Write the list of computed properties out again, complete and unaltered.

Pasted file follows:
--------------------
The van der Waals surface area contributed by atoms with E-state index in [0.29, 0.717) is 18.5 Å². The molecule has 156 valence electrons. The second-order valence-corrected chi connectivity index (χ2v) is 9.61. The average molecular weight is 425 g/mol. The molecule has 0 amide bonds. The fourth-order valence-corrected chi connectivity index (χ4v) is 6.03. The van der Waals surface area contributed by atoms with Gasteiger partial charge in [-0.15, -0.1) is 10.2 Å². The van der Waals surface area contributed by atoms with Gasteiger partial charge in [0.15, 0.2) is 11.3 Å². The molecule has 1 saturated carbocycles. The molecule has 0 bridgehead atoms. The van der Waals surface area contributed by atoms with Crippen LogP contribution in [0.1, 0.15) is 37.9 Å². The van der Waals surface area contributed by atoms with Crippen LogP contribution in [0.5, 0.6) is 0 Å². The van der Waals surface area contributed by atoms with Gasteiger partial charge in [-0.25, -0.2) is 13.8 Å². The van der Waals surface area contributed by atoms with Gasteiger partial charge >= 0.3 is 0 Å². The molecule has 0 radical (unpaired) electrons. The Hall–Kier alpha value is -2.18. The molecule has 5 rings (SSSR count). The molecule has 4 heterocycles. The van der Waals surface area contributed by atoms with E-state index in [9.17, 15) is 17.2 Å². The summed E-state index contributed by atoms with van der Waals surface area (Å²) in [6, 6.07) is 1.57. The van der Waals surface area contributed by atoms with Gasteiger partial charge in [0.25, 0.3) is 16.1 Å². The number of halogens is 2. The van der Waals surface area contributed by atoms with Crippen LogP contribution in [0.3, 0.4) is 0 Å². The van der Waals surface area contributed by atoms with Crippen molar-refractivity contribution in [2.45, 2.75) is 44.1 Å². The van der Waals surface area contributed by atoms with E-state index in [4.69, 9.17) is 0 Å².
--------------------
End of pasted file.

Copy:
The van der Waals surface area contributed by atoms with E-state index in [0.29, 0.717) is 18.5 Å². The molecule has 156 valence electrons. The second-order valence-corrected chi connectivity index (χ2v) is 9.61. The average molecular weight is 425 g/mol. The molecule has 0 amide bonds. The fourth-order valence-corrected chi connectivity index (χ4v) is 6.03. The van der Waals surface area contributed by atoms with Gasteiger partial charge in [-0.15, -0.1) is 10.2 Å². The van der Waals surface area contributed by atoms with Gasteiger partial charge in [0.15, 0.2) is 11.3 Å². The molecule has 1 saturated carbocycles. The molecule has 0 bridgehead atoms. The van der Waals surface area contributed by atoms with Crippen LogP contribution in [0.1, 0.15) is 37.9 Å². The van der Waals surface area contributed by atoms with Crippen LogP contribution in [0.5, 0.6) is 0 Å². The van der Waals surface area contributed by atoms with Gasteiger partial charge in [-0.25, -0.2) is 13.8 Å². The van der Waals surface area contributed by atoms with Gasteiger partial charge >= 0.3 is 0 Å². The molecule has 0 radical (unpaired) electrons. The Hall–Kier alpha value is -2.18. The molecule has 5 rings (SSSR count). The molecule has 4 heterocycles. The van der Waals surface area contributed by atoms with E-state index in [9.17, 15) is 17.2 Å². The summed E-state index contributed by atoms with van der Waals surface area (Å²) in [6, 6.07) is 1.57. The van der Waals surface area contributed by atoms with Gasteiger partial charge in [0.25, 0.3) is 16.1 Å². The number of halogens is 2. The van der Waals surface area contributed by atoms with Crippen LogP contribution in [0.3, 0.4) is 0 Å². The van der Waals surface area contributed by atoms with Crippen molar-refractivity contribution in [2.45, 2.75) is 44.1 Å². The van der Waals surface area contributed by atoms with E-state index in [4.69, 9.17) is 0 Å².